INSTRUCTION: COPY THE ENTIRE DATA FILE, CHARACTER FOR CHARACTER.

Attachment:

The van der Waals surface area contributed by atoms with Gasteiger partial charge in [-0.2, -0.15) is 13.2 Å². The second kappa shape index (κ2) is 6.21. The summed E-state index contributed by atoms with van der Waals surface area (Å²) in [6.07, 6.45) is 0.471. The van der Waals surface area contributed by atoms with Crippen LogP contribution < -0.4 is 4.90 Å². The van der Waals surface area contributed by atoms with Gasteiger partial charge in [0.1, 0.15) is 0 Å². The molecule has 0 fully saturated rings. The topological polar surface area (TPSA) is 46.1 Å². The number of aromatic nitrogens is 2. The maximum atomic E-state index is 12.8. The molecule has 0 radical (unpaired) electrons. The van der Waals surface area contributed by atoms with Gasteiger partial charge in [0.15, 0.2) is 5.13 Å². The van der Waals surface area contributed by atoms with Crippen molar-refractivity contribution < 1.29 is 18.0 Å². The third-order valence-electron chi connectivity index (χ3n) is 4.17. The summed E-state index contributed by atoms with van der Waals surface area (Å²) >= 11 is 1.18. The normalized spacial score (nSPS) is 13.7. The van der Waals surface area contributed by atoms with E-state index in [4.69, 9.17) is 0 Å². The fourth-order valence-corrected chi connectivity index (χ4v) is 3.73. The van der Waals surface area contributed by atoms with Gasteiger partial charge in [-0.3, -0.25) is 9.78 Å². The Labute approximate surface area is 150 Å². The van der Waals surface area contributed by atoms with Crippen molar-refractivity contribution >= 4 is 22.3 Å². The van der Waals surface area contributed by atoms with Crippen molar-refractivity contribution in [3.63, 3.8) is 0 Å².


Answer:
The van der Waals surface area contributed by atoms with Gasteiger partial charge in [-0.2, -0.15) is 13.2 Å². The second kappa shape index (κ2) is 6.21. The summed E-state index contributed by atoms with van der Waals surface area (Å²) in [6.07, 6.45) is 0.471. The van der Waals surface area contributed by atoms with Crippen LogP contribution < -0.4 is 4.90 Å². The van der Waals surface area contributed by atoms with Gasteiger partial charge in [0.1, 0.15) is 0 Å². The molecule has 0 fully saturated rings. The topological polar surface area (TPSA) is 46.1 Å². The number of aromatic nitrogens is 2. The maximum atomic E-state index is 12.8. The molecule has 0 radical (unpaired) electrons. The van der Waals surface area contributed by atoms with Gasteiger partial charge in [0.15, 0.2) is 5.13 Å². The van der Waals surface area contributed by atoms with Crippen molar-refractivity contribution < 1.29 is 18.0 Å². The third-order valence-electron chi connectivity index (χ3n) is 4.17. The summed E-state index contributed by atoms with van der Waals surface area (Å²) >= 11 is 1.18. The normalized spacial score (nSPS) is 13.7. The van der Waals surface area contributed by atoms with E-state index in [4.69, 9.17) is 0 Å². The fourth-order valence-corrected chi connectivity index (χ4v) is 3.73. The van der Waals surface area contributed by atoms with Gasteiger partial charge in [-0.3, -0.25) is 9.78 Å². The Labute approximate surface area is 150 Å². The van der Waals surface area contributed by atoms with Crippen molar-refractivity contribution >= 4 is 22.3 Å². The van der Waals surface area contributed by atoms with Crippen molar-refractivity contribution in [3.63, 3.8) is 0 Å².